He had learned the religious dogma of the day, which says that people, indeed all sentient beings from insects to humans, are reborn into new lives. As noted in earlier posts, this makes no sense and there is no way to come up with any self-consistent beliefs in this, but twenty-five centuries ago, the science and the critical thinking methods we have today were as distant as the Andromeda galaxy. So Siddhartha figured out that having some particular thoughts in one’s mind, and behaving according to some rules, would stop this rebirth cycle. This was all imaginary, but Buddha was very intelligent, and had learned persuasion very well, so his concept of an end to rebirth, meaning to himself an end to suffering, became very popular and remains so today.

 

So, in some implicit statement of self-praise, he decided that to escape suffering, that is, rebirth, another person would have to imitate his life and give up the world. Then there was a set of following steps, things to think and not think, things to do and not do, that were the magic that would stop rebirth. Siddhartha came up with eight steps, all somewhat vague, but all explicated during his long tenure as one of the Indian subcontinent’s leading religious thinkers. The first step, abbreviated as right view, means someone would have to accept the idea of rebirth and suffering and getting out of it, which led to a long time, perhaps eternity, in a better state called nirvana, which is the opposite of being alive. The second step, abbreviated as right resolve, means imitating Siddhartha’s flight from the palace, in other words, leaving their lives, families, occupations and whatever and becoming a Buddhist monk. Then the next six steps are all about how to be a good monk and achieve nirvana.

 

The main part of the behavioral rules, translated into English as the Noble Eightfold Path, is for monks. For ordinary people, the idea is to follow some more basic rules and try to be reborn as someone who could be a monk, and then make the escape to nirvana. For example, women suffered prejudice in those times, so the prescription for a woman was to follow some rules for her whole life and hope to be reborn as a man, who could then become a monk.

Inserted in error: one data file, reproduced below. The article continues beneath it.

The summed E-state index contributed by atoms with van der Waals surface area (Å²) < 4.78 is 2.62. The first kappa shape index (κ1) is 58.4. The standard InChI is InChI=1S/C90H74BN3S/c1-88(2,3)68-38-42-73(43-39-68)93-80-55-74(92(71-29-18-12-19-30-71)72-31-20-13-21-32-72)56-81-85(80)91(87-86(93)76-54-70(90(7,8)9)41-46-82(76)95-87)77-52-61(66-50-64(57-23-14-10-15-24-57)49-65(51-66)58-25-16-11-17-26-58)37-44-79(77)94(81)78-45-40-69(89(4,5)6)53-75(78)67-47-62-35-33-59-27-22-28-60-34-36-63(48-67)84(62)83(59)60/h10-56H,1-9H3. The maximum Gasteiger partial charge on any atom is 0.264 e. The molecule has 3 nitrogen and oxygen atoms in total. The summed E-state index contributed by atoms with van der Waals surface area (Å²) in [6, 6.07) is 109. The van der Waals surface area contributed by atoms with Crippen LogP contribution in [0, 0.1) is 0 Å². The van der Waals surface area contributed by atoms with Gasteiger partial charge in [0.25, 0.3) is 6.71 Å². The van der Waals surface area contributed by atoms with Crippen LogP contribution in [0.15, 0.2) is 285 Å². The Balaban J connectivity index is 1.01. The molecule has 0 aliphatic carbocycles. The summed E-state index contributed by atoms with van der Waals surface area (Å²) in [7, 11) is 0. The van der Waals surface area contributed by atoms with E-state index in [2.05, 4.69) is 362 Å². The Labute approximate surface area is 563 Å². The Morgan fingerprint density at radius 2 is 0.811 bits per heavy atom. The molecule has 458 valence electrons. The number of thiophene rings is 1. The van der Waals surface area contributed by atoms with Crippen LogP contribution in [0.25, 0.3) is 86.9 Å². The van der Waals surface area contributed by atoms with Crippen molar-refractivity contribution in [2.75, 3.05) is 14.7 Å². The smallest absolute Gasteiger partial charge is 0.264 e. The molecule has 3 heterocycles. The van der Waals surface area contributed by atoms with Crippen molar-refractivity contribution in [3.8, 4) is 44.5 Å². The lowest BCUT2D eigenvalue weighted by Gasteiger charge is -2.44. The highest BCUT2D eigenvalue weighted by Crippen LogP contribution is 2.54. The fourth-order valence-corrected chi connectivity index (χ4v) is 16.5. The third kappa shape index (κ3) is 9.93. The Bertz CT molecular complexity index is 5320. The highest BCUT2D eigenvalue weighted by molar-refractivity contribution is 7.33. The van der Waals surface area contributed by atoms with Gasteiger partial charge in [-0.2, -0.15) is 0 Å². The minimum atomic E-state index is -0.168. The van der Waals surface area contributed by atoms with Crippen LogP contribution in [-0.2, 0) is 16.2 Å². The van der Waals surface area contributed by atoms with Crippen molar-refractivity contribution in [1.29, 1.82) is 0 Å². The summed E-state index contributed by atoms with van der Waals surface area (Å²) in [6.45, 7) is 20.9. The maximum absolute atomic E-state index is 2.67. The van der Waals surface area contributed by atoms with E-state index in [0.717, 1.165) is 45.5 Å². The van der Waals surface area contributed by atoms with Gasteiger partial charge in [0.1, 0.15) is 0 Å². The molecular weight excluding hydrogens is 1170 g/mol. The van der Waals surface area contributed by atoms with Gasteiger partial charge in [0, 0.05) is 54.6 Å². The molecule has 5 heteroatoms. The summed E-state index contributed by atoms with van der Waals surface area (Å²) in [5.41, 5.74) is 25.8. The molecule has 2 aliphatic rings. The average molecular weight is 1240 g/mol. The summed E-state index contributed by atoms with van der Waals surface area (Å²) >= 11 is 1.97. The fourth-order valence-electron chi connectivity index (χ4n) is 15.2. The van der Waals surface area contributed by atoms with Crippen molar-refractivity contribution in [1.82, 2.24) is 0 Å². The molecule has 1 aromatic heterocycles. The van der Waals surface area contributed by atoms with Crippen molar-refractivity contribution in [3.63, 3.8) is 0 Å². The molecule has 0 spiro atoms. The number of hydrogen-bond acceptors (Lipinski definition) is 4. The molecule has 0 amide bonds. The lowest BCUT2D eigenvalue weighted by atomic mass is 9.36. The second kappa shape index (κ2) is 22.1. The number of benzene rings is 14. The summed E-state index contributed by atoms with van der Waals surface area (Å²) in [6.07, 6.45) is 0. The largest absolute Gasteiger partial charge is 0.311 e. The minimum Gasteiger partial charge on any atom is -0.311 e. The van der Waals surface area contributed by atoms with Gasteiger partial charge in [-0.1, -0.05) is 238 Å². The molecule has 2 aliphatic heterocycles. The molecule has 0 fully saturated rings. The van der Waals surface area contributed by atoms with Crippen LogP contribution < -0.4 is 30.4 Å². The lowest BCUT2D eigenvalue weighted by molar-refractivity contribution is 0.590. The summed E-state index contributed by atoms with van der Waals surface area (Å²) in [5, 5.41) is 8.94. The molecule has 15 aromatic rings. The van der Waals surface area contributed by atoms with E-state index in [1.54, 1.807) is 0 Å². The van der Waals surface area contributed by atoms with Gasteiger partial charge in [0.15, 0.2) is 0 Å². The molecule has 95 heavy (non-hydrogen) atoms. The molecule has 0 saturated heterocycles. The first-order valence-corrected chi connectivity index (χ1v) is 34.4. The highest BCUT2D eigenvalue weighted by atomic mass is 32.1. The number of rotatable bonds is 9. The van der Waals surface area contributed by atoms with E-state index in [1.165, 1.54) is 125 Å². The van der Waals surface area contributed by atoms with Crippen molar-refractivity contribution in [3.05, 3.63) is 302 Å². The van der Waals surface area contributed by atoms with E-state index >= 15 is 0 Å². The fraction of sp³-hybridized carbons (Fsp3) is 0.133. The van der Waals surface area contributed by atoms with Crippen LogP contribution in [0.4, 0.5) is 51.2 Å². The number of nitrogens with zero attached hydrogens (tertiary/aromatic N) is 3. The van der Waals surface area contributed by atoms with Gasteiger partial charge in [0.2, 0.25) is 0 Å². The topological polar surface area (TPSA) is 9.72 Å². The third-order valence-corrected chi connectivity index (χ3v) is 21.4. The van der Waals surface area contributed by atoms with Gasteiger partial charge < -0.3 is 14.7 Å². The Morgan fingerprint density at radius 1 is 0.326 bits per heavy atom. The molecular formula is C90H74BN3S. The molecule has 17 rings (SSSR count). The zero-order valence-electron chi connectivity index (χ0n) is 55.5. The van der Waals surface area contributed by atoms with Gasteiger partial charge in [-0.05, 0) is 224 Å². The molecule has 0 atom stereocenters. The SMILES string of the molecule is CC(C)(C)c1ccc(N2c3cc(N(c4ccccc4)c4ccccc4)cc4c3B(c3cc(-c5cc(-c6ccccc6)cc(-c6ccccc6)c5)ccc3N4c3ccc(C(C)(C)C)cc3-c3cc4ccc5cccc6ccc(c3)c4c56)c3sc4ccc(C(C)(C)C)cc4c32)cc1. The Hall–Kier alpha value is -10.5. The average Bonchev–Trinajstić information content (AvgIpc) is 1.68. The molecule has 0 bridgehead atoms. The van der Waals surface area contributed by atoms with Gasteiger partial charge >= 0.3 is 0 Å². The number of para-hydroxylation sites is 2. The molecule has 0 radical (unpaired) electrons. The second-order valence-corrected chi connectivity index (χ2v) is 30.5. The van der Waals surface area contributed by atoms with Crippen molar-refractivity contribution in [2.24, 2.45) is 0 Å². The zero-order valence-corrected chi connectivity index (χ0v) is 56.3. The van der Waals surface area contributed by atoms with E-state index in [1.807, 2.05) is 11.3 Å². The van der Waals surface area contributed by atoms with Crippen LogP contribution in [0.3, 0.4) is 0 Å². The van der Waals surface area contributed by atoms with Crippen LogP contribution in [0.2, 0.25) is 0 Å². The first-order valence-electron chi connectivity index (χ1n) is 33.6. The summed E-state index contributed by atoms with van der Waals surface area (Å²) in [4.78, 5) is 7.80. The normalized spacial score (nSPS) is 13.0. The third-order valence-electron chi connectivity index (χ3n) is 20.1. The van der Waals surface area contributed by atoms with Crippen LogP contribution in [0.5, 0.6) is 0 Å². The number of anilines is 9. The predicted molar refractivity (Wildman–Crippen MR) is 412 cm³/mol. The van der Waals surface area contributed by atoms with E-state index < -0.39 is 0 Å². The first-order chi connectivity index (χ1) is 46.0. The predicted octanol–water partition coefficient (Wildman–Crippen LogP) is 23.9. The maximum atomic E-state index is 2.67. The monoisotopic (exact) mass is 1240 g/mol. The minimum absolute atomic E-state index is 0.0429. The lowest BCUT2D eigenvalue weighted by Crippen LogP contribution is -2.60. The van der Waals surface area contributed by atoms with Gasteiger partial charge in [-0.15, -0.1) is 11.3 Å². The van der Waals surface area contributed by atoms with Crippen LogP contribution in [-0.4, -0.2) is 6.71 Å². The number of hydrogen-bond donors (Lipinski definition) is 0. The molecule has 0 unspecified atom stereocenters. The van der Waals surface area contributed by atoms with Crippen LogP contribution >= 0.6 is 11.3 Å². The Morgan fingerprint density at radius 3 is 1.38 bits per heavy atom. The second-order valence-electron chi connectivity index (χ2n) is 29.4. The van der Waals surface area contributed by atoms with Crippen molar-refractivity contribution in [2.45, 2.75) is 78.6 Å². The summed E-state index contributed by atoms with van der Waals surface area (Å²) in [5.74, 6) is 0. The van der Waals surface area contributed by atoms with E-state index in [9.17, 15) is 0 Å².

It is easy to understand the psychological origins of the Buddha’s philosophy and behavioral prescriptions as they are rooted in his childhood experiences, and these have been logged and passed on. If we ask, how should the Noble Eightfold Path be modified for present day life, when we no longer believe in reincarnation, there are a few preliminaries to discuss.

 

The most essential is the first step of the Noble Eightfold Path, the right view, or better, the right worldview. Instead of reincarnation being the basis for it, a finite life must be, as there is no consistent way out of this. If we train someone as a future valuing person, in other words, one who thinks about the future and decides what to do today on the basis of what consequences these actions will have, then it is important to explain that infinity is not something worth considering. Otherwise we simply return to nihilism. Short term benefits are wonderful to contemplate, and in fact these are exactly how we should determine what to do, but extending the evaluation period to eternity and then allowing nihilism to depress us is not a good replacement for Buddha’s “right view”. Better to find a worldview that incorporates the finiteness of existence yet still allows future thinking, the hallmark of high productivity in non-routine situations.

One middle way is to set a finite period and look at benefits during that period. With a moving period, humanity can get to the end of time without having to gobble it all down at once. The worldview associated with that is that we are an interconnected set of entities, but the types of connections vary with era, and need to be revised for each era. Buddha’s era was one of a struggle for survival, and this affected people’s lives on a daily basis. As we go forward into more and more affluence, with survival being almost guaranteed in many regions, something quite different from Buddha’s rules of behavior may be needed.

 

Buddha’s second rule, herding people into monasticism in order to reach nirvana, is also unnecessary as that purpose is obsolete. Monasticism does have many attributes, however, and perhaps some of them have some relevance for today. It harks of stoicism, in the original Greek version of it, which stated that anyone could find happiness if they had the proper view of the world, used logic, and followed some behavioral rules. It might be that Greek stoicism would be a good source for adapting Buddhist behavioral canons to the modern era. Greek stoicism emphasized understanding Nature, which today translates as an appreciation of science. What could fit better in an era where science is expanding on a daily basis?